Set against the backdrop of World War I, with Western civilization on the edge of calamity, the first installment in “The Explorers Guild” series, “A Passage to Shambhala,” concerns the Guild’s quest to find the golden city of Buddhist myth.

The search will take them from the Polar North to the Mongolian deserts, through the underground canals of Asia to deep inside the Himalayas, before the fabled city finally divulges its secrets and the globe-spanning journey plays out to its startling conclusion.

What inspired Kevin Costner, and co-author Jon Baird and illustrator Rick Ross, to write this 784-page epic tale that they describe as “graphic fiction” — a marriage of text and images?

On the East Coast leg of their book tour, Costner, Baird, and Ross sat before a packed room at the National Press Club last month, explaining how the journey of the book began eight years ago.

While the story was originally conceived as an animated movie, after the big studios turned down their 22-minute clip, Baird went to Plan B and began turning the tale into a book.

Initially, Costner acted as his guide in the adventurous project, but “at a certain point, it ceased to be something that was mine,” Baird said. It was something that “he was giving input on and it became something we were working on together.”

A masterful storyteller himself, Costner explained: “It was very important to me that this be what it wanted to be. It wanted to be a novel. Let’s let it exist as that and I’ll go carve the movie out of it someday” if Hollywood decides that it now likes the idea.

Adding the graphic illustrations to the book was Baird’s idea, because he had written books using this engaging technique to hook readers and advance the story. So he went hunting for an illustrator on Craigslist of all places.

It didn’t take long for artist and filmmaker Rick Ross to see the ad and respond. The gig was right up his alley.

As the publisher of the online, graphic fiction anthology Agitainment Comics, Ross was the lead artist for the graphic novelization of Spike TV’s “1000 Ways to Die,” and he created artwork for numerous animated-motion comics, including for the Cinemax television series “Femme Fatales.”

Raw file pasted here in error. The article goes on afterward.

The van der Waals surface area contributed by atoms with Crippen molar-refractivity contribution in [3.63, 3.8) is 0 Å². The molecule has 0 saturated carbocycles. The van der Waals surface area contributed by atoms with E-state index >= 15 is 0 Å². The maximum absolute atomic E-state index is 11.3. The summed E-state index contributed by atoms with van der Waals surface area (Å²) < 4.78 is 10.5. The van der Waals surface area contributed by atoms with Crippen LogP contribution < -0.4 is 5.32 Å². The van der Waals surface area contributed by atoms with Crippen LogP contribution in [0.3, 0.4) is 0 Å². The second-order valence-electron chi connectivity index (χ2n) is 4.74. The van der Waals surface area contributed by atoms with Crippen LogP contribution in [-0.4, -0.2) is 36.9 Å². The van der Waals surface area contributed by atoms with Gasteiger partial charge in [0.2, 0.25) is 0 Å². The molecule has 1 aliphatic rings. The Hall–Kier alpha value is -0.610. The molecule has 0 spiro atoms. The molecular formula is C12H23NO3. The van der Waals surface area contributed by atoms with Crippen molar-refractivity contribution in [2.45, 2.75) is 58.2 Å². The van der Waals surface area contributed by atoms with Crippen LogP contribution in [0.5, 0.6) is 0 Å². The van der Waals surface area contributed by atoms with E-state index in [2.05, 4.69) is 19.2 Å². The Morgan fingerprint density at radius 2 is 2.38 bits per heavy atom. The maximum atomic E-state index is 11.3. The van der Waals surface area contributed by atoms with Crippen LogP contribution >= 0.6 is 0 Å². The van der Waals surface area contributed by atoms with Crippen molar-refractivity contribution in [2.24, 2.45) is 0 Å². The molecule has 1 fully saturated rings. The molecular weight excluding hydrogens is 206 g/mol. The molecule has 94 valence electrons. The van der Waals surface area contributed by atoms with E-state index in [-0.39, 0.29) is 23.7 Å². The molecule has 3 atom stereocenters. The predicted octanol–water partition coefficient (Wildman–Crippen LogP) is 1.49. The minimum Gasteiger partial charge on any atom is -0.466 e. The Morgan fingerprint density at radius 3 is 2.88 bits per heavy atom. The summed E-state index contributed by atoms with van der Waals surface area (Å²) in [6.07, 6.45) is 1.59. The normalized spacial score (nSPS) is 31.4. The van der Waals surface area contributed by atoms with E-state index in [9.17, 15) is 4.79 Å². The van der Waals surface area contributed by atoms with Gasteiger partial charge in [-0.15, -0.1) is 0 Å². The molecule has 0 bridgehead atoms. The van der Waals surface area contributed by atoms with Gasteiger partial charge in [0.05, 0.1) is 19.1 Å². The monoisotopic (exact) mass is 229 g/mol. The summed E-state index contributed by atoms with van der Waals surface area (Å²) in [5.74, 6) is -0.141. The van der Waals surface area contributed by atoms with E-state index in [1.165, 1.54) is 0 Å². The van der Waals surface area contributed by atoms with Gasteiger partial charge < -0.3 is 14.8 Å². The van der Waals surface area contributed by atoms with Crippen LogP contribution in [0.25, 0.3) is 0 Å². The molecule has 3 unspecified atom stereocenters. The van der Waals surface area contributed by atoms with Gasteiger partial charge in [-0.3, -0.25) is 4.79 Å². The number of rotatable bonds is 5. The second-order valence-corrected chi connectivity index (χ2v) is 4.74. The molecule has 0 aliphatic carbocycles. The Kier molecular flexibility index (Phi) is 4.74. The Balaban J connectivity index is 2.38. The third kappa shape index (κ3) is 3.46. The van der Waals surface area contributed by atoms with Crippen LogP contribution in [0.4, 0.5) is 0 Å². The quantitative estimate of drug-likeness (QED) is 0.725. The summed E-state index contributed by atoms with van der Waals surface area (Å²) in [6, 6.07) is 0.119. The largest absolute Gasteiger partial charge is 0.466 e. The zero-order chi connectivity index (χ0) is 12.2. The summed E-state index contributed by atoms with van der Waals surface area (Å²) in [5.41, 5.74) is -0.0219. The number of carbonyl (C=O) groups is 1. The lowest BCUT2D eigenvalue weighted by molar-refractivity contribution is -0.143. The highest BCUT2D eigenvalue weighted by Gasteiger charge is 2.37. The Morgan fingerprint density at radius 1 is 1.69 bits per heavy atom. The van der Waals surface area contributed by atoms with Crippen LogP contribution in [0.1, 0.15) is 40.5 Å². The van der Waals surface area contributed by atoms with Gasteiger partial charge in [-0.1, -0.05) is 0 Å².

Together, the three-man team gives us a wonderful way to end 2015. Here’s their message to us: Gentle Reader — It is the boast of modernity that Man has mapped and measured, claimed and contested this Earth down to its last inch. He has tamed its moods and subdued its monsters, and lit it from end to end with the fires of his ingenuity. So we are assured. Yet we who have been canvassing this same Earth through the centuries — who have been every place in it that you would care to go, and many more that you would not — we incline to a different view.”

What is Costner’s big dream for this giant adventure story? “My lofty goal is that 150 years from now, ‘The Explorers Guild’ will be held in the same regard as the novels penned by Rudyard Kipling and Joseph Conrad,” he says. “And my greatest hope is that it could be an heirloom. Thank God for storytelling. It helped me find my place in the world.”

Do you have the spirit of an adventurer? Click here to find out.

The Adventurous Spirit of the Entrepreneur: Do You Have It? Do You Need It?

Do you eat chaos for breakfast? Are you hell-bent on making your company the biggest and best it can be? For generations, that’s what it reportedly took to be a successful entrepreneur — grit, determination, and an adventurous spirit.

But according to The Hartford’s 2015 Small Business Success Study, released on Sept. 29, fewer small-business owners are focused on growing their business now than in 2012 — yet more of them are feeling successful about how their business is operating and say they are optimistic about the economy strengthening this year.